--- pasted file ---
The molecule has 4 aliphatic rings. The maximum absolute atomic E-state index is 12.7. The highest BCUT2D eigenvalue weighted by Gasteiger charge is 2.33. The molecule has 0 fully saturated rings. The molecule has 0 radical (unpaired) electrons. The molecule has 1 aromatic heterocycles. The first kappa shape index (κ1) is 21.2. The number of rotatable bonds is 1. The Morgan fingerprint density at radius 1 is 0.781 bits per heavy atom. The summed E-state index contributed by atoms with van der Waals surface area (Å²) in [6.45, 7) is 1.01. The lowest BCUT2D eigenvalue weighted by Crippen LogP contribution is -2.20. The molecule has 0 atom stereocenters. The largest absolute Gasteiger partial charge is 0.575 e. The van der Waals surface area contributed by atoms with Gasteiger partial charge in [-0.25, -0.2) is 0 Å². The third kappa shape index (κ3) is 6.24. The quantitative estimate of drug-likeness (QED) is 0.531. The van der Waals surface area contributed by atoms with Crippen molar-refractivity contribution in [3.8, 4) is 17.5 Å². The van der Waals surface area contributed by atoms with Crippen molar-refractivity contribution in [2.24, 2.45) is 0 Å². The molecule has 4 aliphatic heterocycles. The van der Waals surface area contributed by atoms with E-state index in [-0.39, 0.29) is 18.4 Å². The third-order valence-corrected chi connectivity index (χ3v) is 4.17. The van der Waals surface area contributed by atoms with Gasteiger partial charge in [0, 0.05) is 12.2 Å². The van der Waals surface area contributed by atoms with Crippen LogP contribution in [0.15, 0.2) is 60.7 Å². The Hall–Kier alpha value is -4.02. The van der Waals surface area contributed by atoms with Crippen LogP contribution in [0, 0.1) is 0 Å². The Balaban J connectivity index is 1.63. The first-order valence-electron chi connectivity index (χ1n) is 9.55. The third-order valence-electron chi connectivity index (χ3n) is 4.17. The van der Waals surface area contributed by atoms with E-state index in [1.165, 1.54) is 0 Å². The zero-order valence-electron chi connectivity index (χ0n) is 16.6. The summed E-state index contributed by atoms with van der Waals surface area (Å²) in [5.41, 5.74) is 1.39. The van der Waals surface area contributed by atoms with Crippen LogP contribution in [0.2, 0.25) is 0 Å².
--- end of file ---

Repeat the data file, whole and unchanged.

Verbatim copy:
The molecule has 4 aliphatic rings. The maximum absolute atomic E-state index is 12.7. The highest BCUT2D eigenvalue weighted by Gasteiger charge is 2.33. The molecule has 0 fully saturated rings. The molecule has 0 radical (unpaired) electrons. The molecule has 1 aromatic heterocycles. The first kappa shape index (κ1) is 21.2. The number of rotatable bonds is 1. The Morgan fingerprint density at radius 1 is 0.781 bits per heavy atom. The summed E-state index contributed by atoms with van der Waals surface area (Å²) in [6.45, 7) is 1.01. The lowest BCUT2D eigenvalue weighted by Crippen LogP contribution is -2.20. The molecule has 0 atom stereocenters. The largest absolute Gasteiger partial charge is 0.575 e. The van der Waals surface area contributed by atoms with Gasteiger partial charge in [-0.25, -0.2) is 0 Å². The third kappa shape index (κ3) is 6.24. The quantitative estimate of drug-likeness (QED) is 0.531. The van der Waals surface area contributed by atoms with Crippen molar-refractivity contribution in [3.8, 4) is 17.5 Å². The van der Waals surface area contributed by atoms with Crippen molar-refractivity contribution in [2.24, 2.45) is 0 Å². The molecule has 4 aliphatic heterocycles. The van der Waals surface area contributed by atoms with E-state index in [-0.39, 0.29) is 18.4 Å². The third-order valence-corrected chi connectivity index (χ3v) is 4.17. The van der Waals surface area contributed by atoms with Gasteiger partial charge in [0, 0.05) is 12.2 Å². The van der Waals surface area contributed by atoms with Crippen LogP contribution in [0.15, 0.2) is 60.7 Å². The Hall–Kier alpha value is -4.02. The van der Waals surface area contributed by atoms with Crippen LogP contribution in [0, 0.1) is 0 Å². The Balaban J connectivity index is 1.63. The first-order valence-electron chi connectivity index (χ1n) is 9.55. The third-order valence-electron chi connectivity index (χ3n) is 4.17. The van der Waals surface area contributed by atoms with E-state index in [1.165, 1.54) is 0 Å². The zero-order valence-electron chi connectivity index (χ0n) is 16.6. The summed E-state index contributed by atoms with van der Waals surface area (Å²) in [5.41, 5.74) is 1.39. The van der Waals surface area contributed by atoms with Crippen LogP contribution in [0.2, 0.25) is 0 Å².